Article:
with unwavering logical control. “There‟s a lot of                spent their money on other items, they are implicitly valuing
unnecessary suffering in the world,” says Singer, leaning         those items more highly than the lives of the poor.
forward in his chair. “I‟d like to do something to reduce it.”                For Singer, the ethically justifiable action is to give
           That‟s the matter-of-fact motivation driving           money away to the point where, by giving any more, you
Singer‟s work. In a career spanning four decades and 25           would cause as much suffering to yourself as you would
books, the Australian-born philosopher, academic and author       relieve by your gift. At the least, spending money on luxury
has confronted issues ranging from animal liberation and          goods or exotic holidays is very wrong.
euthanasia to the ethics of day-to-day life. “I guess I enjoy a               In the new book, he softens this position by also
good argument,” he continues, wryly. “People always said,         offering readers a less demanding standard of giving: most
even when I was a kid, that I liked to argue.”                    people, he argues, should give 5% of annual income (more
           In his latest book, The Life You Can Save, he          for the very rich, on a sliding scale). “It‟s an attempt to get
argues that the rich – and, on a global scale, that means         away from the idea that you have to live so that everything
almost all Australians – are morally obliged to give more aid     you do is costed against what it could do to save a life of
to end extreme poverty overseas. Nearly 27,000 children die       another,” he explains. He maintains that this standard, if
everyday from preventable diseases and more than 1.4 billion      widely adopted, would be sufficient to end world poverty.
people are living on less than US$1.25 per day.                               Beachgoers come and go from the café; the cash
           Singer wants to change our understanding of what       register rattles. Against this backdrop, extreme poverty seems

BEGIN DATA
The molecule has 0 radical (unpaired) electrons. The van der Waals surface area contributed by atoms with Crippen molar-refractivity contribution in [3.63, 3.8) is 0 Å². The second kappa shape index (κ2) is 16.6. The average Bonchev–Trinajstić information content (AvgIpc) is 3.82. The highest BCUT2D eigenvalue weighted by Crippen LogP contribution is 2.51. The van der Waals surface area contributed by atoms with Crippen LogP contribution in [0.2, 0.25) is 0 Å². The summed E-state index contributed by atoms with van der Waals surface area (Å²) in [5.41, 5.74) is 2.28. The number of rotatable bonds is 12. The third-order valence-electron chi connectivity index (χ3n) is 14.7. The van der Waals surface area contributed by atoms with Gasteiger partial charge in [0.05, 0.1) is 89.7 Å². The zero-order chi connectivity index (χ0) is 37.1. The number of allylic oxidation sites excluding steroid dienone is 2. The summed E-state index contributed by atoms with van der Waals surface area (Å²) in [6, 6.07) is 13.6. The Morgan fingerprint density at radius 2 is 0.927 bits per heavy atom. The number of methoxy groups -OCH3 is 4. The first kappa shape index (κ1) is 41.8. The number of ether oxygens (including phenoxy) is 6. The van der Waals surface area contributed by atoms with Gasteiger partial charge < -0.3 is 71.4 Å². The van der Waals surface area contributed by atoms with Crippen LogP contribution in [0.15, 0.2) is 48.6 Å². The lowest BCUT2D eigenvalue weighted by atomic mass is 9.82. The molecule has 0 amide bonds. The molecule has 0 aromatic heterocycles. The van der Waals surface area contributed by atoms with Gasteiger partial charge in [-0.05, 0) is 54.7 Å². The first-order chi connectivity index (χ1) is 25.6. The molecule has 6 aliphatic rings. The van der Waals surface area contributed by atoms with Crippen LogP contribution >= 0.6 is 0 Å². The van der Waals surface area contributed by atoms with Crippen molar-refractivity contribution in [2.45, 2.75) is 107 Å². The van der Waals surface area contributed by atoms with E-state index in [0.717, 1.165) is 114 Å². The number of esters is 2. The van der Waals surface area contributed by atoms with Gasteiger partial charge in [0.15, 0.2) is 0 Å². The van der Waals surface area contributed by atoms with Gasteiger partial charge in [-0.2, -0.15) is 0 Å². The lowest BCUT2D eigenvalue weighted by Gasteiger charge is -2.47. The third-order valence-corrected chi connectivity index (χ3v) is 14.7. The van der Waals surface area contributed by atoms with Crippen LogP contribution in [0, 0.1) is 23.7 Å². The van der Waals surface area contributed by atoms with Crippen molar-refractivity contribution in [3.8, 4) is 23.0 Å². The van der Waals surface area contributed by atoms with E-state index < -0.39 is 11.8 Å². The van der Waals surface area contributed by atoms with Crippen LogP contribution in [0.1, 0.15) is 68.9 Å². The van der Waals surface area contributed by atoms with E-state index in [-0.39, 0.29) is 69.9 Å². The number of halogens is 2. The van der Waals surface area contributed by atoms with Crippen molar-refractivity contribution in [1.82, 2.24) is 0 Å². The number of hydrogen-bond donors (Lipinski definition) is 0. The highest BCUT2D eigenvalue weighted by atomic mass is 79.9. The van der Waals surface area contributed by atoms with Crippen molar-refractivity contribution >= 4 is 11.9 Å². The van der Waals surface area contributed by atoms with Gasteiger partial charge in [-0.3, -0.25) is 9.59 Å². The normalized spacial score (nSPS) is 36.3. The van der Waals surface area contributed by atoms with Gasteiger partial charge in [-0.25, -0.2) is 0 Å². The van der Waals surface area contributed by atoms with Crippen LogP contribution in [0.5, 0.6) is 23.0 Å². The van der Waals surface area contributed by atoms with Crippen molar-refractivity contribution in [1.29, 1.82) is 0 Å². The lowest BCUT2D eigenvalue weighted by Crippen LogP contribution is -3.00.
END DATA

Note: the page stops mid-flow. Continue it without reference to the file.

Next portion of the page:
it means for people in affluent countries to lead an ethical      a far-flung concern. And Singer is wary of the potential for
life. “Most of us are absolutely certain that we wouldn‟t         domestic economic worries to further undermine aid for the
hesitate to save a drowning child, and that we would do it at     world‟s poorest. But he is encouraged to see more discussion
considerable cost to ourselves,” he writes. “Yet while            of ethics in public life. With a rack of glossy magazines at his
thousands of children die each day, we spend money on             left shoulder, he says, “I think maybe the recession does
things we take for granted and would hardly miss if they were     make us take stock of where we are and what we really need,
not there. Is that wrong?” Singer‟s answer – set out in a clear   and [also] makes us think about values in a more fundamental
and compelling manner in his book – is an unequivocal „yes‟.      way.”
This is a book that deserves close attention: it has the                      Since 1999, he has split his time between Australia
potential to change lives, both of readers and the desperately    and the US, where he teaches at Princeton University, New
poor.                                                             Jersey. He gives a third of his income to charity and says he
                                                                  lives a very comfortable life. “I‟ve improved over the years,
                                                                  but I know there‟s still a lot more I could be giving.”
                                                                              He wants to create a public culture of charitable
                                                                  giving. Citing evidence that people are more willing to give if